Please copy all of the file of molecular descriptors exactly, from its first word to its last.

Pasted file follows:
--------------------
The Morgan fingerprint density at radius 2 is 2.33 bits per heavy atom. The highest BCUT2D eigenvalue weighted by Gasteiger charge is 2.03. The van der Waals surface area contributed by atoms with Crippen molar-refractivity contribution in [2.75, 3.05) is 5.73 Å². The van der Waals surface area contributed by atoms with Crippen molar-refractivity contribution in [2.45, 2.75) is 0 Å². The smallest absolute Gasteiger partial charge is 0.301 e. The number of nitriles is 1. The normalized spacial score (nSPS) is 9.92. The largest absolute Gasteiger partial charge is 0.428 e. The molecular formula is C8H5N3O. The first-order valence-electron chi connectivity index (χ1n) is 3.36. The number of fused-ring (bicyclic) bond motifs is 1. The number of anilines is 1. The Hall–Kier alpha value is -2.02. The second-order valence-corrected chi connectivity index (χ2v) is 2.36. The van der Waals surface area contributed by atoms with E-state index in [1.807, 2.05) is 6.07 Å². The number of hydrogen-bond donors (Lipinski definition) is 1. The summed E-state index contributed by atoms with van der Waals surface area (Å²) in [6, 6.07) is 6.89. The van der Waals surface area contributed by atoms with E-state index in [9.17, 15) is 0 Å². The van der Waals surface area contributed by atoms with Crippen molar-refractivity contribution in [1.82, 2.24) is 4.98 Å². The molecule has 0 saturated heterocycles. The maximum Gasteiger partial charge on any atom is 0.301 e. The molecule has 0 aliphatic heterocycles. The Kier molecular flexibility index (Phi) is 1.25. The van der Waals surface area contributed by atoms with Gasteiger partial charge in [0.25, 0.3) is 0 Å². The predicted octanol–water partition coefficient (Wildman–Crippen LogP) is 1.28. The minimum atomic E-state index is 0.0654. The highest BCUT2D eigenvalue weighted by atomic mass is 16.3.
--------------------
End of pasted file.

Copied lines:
The Morgan fingerprint density at radius 2 is 2.33 bits per heavy atom. The highest BCUT2D eigenvalue weighted by Gasteiger charge is 2.03. The van der Waals surface area contributed by atoms with Crippen molar-refractivity contribution in [2.75, 3.05) is 5.73 Å². The van der Waals surface area contributed by atoms with Crippen molar-refractivity contribution in [2.45, 2.75) is 0 Å². The smallest absolute Gasteiger partial charge is 0.301 e. The number of nitriles is 1. The normalized spacial score (nSPS) is 9.92. The largest absolute Gasteiger partial charge is 0.428 e. The molecular formula is C8H5N3O. The first-order valence-electron chi connectivity index (χ1n) is 3.36. The number of fused-ring (bicyclic) bond motifs is 1. The number of anilines is 1. The Hall–Kier alpha value is -2.02. The second-order valence-corrected chi connectivity index (χ2v) is 2.36. The van der Waals surface area contributed by atoms with E-state index in [1.807, 2.05) is 6.07 Å². The number of hydrogen-bond donors (Lipinski definition) is 1. The summed E-state index contributed by atoms with van der Waals surface area (Å²) in [6, 6.07) is 6.89. The van der Waals surface area contributed by atoms with E-state index in [9.17, 15) is 0 Å². The van der Waals surface area contributed by atoms with Crippen molar-refractivity contribution in [1.82, 2.24) is 4.98 Å². The molecule has 0 saturated heterocycles. The maximum Gasteiger partial charge on any atom is 0.301 e. The molecule has 0 aliphatic heterocycles. The Kier molecular flexibility index (Phi) is 1.25. The van der Waals surface area contributed by atoms with Gasteiger partial charge in [0.25, 0.3) is 0 Å². The predicted octanol–water partition coefficient (Wildman–Crippen LogP) is 1.28. The minimum atomic E-state index is 0.0654. The highest BCUT2D eigenvalue weighted by atomic mass is 16.3.